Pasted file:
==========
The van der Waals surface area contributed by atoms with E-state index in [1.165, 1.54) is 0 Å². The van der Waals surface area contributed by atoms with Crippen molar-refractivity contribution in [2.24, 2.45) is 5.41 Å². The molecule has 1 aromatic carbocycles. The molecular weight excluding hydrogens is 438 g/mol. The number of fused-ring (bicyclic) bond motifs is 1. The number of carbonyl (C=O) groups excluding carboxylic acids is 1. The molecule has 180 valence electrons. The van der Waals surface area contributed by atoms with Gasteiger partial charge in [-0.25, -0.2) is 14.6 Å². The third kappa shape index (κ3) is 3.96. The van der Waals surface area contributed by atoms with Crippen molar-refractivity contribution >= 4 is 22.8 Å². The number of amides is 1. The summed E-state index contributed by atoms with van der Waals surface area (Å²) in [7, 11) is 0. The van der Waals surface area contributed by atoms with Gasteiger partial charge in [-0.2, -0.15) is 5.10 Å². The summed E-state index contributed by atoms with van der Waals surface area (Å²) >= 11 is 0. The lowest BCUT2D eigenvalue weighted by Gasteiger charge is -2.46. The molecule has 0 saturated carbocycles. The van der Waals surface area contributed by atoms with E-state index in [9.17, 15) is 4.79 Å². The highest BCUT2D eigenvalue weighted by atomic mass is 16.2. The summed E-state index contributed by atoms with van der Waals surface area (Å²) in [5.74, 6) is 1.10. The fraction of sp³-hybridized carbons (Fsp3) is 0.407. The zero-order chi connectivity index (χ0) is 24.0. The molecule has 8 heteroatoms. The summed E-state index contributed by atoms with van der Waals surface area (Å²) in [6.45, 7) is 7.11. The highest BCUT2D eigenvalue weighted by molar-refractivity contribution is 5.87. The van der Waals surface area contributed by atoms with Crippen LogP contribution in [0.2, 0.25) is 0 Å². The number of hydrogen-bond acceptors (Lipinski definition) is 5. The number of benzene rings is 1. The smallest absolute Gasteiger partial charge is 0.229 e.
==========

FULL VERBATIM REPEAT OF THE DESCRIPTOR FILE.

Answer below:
The van der Waals surface area contributed by atoms with E-state index in [1.165, 1.54) is 0 Å². The van der Waals surface area contributed by atoms with Crippen molar-refractivity contribution in [2.24, 2.45) is 5.41 Å². The molecule has 1 aromatic carbocycles. The molecular weight excluding hydrogens is 438 g/mol. The number of fused-ring (bicyclic) bond motifs is 1. The number of carbonyl (C=O) groups excluding carboxylic acids is 1. The molecule has 180 valence electrons. The van der Waals surface area contributed by atoms with Gasteiger partial charge in [-0.25, -0.2) is 14.6 Å². The third kappa shape index (κ3) is 3.96. The van der Waals surface area contributed by atoms with Crippen molar-refractivity contribution >= 4 is 22.8 Å². The number of amides is 1. The summed E-state index contributed by atoms with van der Waals surface area (Å²) in [7, 11) is 0. The van der Waals surface area contributed by atoms with Gasteiger partial charge in [-0.2, -0.15) is 5.10 Å². The summed E-state index contributed by atoms with van der Waals surface area (Å²) >= 11 is 0. The lowest BCUT2D eigenvalue weighted by Gasteiger charge is -2.46. The molecule has 0 saturated carbocycles. The van der Waals surface area contributed by atoms with E-state index in [9.17, 15) is 4.79 Å². The highest BCUT2D eigenvalue weighted by atomic mass is 16.2. The summed E-state index contributed by atoms with van der Waals surface area (Å²) in [5.74, 6) is 1.10. The fraction of sp³-hybridized carbons (Fsp3) is 0.407. The zero-order chi connectivity index (χ0) is 24.0. The molecule has 8 heteroatoms. The summed E-state index contributed by atoms with van der Waals surface area (Å²) in [6.45, 7) is 7.11. The highest BCUT2D eigenvalue weighted by molar-refractivity contribution is 5.87. The van der Waals surface area contributed by atoms with Crippen LogP contribution in [0.2, 0.25) is 0 Å². The number of hydrogen-bond acceptors (Lipinski definition) is 5. The number of benzene rings is 1. The smallest absolute Gasteiger partial charge is 0.229 e.